BEIJING (Reuters) - China has set up a 10 billion euro ($11.15 billion) investment fund to finance projects in Central and Eastern Europe, Industrial and Commercial Bank of China 601398.SS1398.HK said in a statement issued on Sunday.
The China-Central Eastern Europe fund will be run by Sino-CEE Financial Holdings Ltd, a company established by the bank earlier this year.
The company was formally launched by Premier Li Keqiang during his visit to Riga, Latvia, on Saturday.
The fund is aiming to raise 50 billion euros in project finance for sectors such as infrastructure, high-tech manufacturing and consumer goods, the bank said.
While targeting Central and Eastern Europe, it could extend to the rest of Europe and other regions if relevant to China-Central and Eastern Europe co-operation, it said.
The fund will be government-backed but will operate under business principles and be guided by the market, it added.
Central and Eastern Europe are part of China’s modern Silk Road project where Beijing is hoping to carve out new export markets for its companies as the domestic economy slows.
“China has the advantage of cost-effective equipment and capacity while Central and Eastern European countries need to raise the level of industrialisation,” said Premier Li in a speech reported by state news agency Xinhua.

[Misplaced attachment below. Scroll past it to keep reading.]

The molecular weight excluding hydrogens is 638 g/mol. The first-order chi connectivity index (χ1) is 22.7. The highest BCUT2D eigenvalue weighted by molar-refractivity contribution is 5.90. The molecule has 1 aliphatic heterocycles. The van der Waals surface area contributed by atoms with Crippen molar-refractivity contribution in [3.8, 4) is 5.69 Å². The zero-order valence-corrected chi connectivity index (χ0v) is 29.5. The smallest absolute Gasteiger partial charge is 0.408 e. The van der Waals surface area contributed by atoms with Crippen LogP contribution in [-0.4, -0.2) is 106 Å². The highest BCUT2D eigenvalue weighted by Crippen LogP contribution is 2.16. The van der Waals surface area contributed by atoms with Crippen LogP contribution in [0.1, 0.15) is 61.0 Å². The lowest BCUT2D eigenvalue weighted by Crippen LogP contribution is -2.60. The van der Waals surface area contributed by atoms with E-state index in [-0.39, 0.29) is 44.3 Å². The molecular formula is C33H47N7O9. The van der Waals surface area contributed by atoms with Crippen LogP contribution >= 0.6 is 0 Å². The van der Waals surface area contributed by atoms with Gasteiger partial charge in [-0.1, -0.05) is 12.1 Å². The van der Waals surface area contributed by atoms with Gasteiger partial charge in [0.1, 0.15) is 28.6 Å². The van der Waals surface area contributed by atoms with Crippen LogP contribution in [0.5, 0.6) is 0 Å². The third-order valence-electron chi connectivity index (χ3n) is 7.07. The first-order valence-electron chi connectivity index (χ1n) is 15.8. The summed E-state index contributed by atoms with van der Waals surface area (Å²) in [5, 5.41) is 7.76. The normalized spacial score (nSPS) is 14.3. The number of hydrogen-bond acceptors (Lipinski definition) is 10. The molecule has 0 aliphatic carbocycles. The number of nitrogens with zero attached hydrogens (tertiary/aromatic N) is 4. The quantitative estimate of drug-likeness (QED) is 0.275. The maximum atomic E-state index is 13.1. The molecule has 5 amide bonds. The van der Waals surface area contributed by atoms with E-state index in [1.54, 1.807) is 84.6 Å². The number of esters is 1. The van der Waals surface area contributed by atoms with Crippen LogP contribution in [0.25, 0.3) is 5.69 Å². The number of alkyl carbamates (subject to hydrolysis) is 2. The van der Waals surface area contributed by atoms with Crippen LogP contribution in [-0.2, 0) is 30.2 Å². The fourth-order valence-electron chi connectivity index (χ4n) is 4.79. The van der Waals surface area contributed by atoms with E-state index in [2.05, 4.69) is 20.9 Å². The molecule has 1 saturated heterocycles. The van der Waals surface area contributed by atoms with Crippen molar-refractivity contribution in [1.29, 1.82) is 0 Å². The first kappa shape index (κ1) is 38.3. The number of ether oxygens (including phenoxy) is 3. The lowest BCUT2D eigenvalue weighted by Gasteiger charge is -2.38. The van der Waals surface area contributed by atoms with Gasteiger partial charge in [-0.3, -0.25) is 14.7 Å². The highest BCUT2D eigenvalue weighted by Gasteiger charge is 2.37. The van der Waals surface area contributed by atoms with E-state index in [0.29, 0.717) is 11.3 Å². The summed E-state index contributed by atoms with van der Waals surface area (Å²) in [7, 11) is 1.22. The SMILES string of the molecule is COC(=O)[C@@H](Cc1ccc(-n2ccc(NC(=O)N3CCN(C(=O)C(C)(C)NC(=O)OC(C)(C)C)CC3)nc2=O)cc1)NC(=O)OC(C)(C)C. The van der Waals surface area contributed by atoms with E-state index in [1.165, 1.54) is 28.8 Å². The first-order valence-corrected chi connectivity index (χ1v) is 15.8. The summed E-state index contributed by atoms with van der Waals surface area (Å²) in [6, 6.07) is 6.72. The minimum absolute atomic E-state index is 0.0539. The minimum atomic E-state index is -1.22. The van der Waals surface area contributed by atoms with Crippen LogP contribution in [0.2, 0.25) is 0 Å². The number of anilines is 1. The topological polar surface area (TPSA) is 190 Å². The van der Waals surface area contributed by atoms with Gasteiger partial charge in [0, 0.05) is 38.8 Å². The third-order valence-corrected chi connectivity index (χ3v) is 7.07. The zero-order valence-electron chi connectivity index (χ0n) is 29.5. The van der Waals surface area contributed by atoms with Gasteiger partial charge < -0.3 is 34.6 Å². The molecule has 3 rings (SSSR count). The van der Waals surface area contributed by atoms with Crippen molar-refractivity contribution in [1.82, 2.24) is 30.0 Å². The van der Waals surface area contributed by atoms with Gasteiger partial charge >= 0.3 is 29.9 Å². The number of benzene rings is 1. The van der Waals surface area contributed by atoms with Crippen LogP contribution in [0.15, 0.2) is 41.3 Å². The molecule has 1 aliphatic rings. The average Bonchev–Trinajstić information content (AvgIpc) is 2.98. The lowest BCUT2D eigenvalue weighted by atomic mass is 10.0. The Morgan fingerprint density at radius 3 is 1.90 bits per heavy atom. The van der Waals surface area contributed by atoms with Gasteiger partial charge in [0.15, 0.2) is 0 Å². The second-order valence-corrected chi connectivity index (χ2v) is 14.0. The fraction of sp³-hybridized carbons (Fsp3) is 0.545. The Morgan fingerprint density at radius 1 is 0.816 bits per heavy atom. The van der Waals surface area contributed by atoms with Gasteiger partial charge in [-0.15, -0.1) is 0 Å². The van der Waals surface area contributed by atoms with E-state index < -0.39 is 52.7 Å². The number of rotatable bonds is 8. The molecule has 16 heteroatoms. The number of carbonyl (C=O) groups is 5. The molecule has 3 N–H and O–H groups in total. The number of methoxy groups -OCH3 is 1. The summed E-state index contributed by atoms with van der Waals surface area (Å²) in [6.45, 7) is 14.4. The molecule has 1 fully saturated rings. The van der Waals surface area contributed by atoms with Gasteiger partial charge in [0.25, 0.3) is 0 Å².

But financing is a major challenge, he added, calling for diversified project financing channels to include institutions such as Beijing’s Silk Road Fund.
Li also called for more co-operation on ‘green economy’ projects, such as wind and solar farms, and said China was keen to import high-quality farm goods.
China’s Vice Commerce Minister Gao Yan said last year that Chinese companies have already invested more than $5 billion in central and eastern European countries.
But China’s push for more investment at the gateway to the European Union comes amid growing calls in top Eurozone economy Germany to restrict Chinese investment in some sectors.
Riga is hosting a summit of leaders from 16 central and eastern European countries and China, a group dubbed ‘16+1’ by Beijing.
China Life Insurance and Fosun Group are also involved in managing the fund, added the statement.
($1 = 0.8973 euros)
Reporting by Ma Rong and Dominique Patton; Editing by Simon Cameron-Moore and Christian Schmollinger
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